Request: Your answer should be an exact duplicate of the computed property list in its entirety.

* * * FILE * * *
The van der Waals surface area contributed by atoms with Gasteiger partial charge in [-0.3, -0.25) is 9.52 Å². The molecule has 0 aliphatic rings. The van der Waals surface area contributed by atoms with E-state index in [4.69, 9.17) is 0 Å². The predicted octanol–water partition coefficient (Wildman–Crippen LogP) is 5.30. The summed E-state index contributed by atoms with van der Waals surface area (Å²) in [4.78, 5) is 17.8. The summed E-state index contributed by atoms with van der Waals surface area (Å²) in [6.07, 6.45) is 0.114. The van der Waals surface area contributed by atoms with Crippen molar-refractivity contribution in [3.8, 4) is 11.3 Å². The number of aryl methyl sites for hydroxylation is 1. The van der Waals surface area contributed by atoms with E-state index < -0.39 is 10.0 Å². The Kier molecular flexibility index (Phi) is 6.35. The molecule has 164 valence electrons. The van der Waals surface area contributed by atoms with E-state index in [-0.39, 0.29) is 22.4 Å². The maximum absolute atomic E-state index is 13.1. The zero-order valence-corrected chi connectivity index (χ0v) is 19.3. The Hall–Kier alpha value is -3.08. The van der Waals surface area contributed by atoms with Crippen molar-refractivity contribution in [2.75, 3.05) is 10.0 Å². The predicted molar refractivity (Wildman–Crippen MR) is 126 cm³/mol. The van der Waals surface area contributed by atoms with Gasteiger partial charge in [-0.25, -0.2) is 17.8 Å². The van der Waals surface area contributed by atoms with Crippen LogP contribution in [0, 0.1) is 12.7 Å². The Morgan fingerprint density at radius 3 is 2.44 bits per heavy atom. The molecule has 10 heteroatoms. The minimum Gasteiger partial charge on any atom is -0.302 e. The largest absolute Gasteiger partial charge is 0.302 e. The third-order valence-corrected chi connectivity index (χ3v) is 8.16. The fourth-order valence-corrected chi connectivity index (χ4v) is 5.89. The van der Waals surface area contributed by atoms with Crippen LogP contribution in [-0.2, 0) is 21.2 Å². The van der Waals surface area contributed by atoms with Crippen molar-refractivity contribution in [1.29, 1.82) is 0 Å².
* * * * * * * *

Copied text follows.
The van der Waals surface area contributed by atoms with Gasteiger partial charge in [-0.3, -0.25) is 9.52 Å². The molecule has 0 aliphatic rings. The van der Waals surface area contributed by atoms with E-state index in [4.69, 9.17) is 0 Å². The predicted octanol–water partition coefficient (Wildman–Crippen LogP) is 5.30. The summed E-state index contributed by atoms with van der Waals surface area (Å²) in [4.78, 5) is 17.8. The summed E-state index contributed by atoms with van der Waals surface area (Å²) in [6.07, 6.45) is 0.114. The van der Waals surface area contributed by atoms with Crippen molar-refractivity contribution in [3.8, 4) is 11.3 Å². The number of aryl methyl sites for hydroxylation is 1. The van der Waals surface area contributed by atoms with E-state index < -0.39 is 10.0 Å². The Kier molecular flexibility index (Phi) is 6.35. The molecule has 164 valence electrons. The van der Waals surface area contributed by atoms with E-state index in [-0.39, 0.29) is 22.4 Å². The maximum absolute atomic E-state index is 13.1. The zero-order valence-corrected chi connectivity index (χ0v) is 19.3. The Hall–Kier alpha value is -3.08. The van der Waals surface area contributed by atoms with Crippen molar-refractivity contribution in [2.75, 3.05) is 10.0 Å². The predicted molar refractivity (Wildman–Crippen MR) is 126 cm³/mol. The van der Waals surface area contributed by atoms with Gasteiger partial charge in [-0.25, -0.2) is 17.8 Å². The van der Waals surface area contributed by atoms with Crippen LogP contribution in [0, 0.1) is 12.7 Å². The Morgan fingerprint density at radius 3 is 2.44 bits per heavy atom. The molecule has 10 heteroatoms. The minimum Gasteiger partial charge on any atom is -0.302 e. The largest absolute Gasteiger partial charge is 0.302 e. The third-order valence-corrected chi connectivity index (χ3v) is 8.16. The fourth-order valence-corrected chi connectivity index (χ4v) is 5.89. The van der Waals surface area contributed by atoms with Crippen LogP contribution in [-0.2, 0) is 21.2 Å². The van der Waals surface area contributed by atoms with Crippen molar-refractivity contribution in [1.29, 1.82) is 0 Å².